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Negative social interactions are linked to cancer, heart disease and high blood pressure


According to experts, relationships may be as vital to good health as a balanced diet and plenty of rest.

Scientists at UCLA’s school of medicine have found that negative social interactions can lead to increased inflammation, which may in turn cause a host of illnesses from cancer to heart disease and high blood pressure.

The study findings have been published this week in the Proceedings of the National Academy of Sciences journal.

The UCLA (University of California, Los Angeles) study gives solid grounding to the anecdotal evidence that being upbeat and positive – and surrounding one’s self with people with that do not represent competitive or toxic relationships – may be one way to avoid getting sick.

Taking a group of 122 healthy young people, the California-based scientists monitored stressful events and compared them to the body’s production of two inflammation-causing proteins.

Scientists at UCLA's school of medicine have found that negative social interactions can lead to increased inflammation, which may in turn cause a host of illnesses from cancer to heart disease and high blood pressure

Scientists at UCLA's school of medicine have found that negative social interactions can lead to increased inflammation, which may in turn cause a host of illnesses from cancer to heart disease and high blood pressure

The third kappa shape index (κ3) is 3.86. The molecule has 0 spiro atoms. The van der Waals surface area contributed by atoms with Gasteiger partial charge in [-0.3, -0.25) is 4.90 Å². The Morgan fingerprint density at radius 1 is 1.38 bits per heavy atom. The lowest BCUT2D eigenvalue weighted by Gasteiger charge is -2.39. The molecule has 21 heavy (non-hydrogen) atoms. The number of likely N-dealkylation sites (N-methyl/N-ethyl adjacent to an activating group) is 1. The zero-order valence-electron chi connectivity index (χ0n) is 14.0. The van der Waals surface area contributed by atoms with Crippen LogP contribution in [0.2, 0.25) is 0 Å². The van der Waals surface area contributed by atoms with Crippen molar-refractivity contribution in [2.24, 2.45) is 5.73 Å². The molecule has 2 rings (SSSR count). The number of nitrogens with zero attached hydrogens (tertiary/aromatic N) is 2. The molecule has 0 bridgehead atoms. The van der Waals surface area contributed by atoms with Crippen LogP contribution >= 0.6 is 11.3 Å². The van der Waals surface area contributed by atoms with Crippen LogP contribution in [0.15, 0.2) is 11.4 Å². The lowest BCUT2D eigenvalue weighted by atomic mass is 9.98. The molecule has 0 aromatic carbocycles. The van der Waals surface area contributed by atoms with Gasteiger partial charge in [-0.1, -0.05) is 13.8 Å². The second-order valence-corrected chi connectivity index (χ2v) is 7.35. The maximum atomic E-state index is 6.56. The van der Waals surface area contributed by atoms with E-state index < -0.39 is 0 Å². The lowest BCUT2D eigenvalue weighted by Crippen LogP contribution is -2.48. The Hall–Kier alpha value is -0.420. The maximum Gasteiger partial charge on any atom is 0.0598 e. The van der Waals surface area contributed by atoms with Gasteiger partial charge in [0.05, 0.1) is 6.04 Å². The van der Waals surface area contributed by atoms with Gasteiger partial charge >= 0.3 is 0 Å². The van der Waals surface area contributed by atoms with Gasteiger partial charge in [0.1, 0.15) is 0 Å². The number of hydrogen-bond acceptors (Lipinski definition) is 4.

Relying on the age-old method of capturing emotions – the diary – scientists recorded the group’s competitive and frictional moments and compared them with the chemicals found in swabs from the inner cheek.

The researchers found that those who had a negative few days preceding the swab had a higher proportion of the proteins responsible for conditions including high blood pressure, risk of heart disease, cancer and depression, according to Science News.

A similar peak in the pro-inflammatory proteins also occurred after participants were subjected to a stress-inducing numbers quiz and then asked to give a public speech.

The results – which may bring a whole new light to many a bad relationship – are thought to be grounded in evolutionary survival mechanisms.

While the modern link between stress and illness is well-documented, psychologist Nicholas Rohleder from Brandeis University in Waltham, Massachusetts, told Science News that inflammation fends off infections that may once have been the result of fight or flight encounters.

“Without the dangers humans once faced when it came to getting through each and every day, stress may lead to unchecked chronic inflammation,” Nicholas Rohleder said.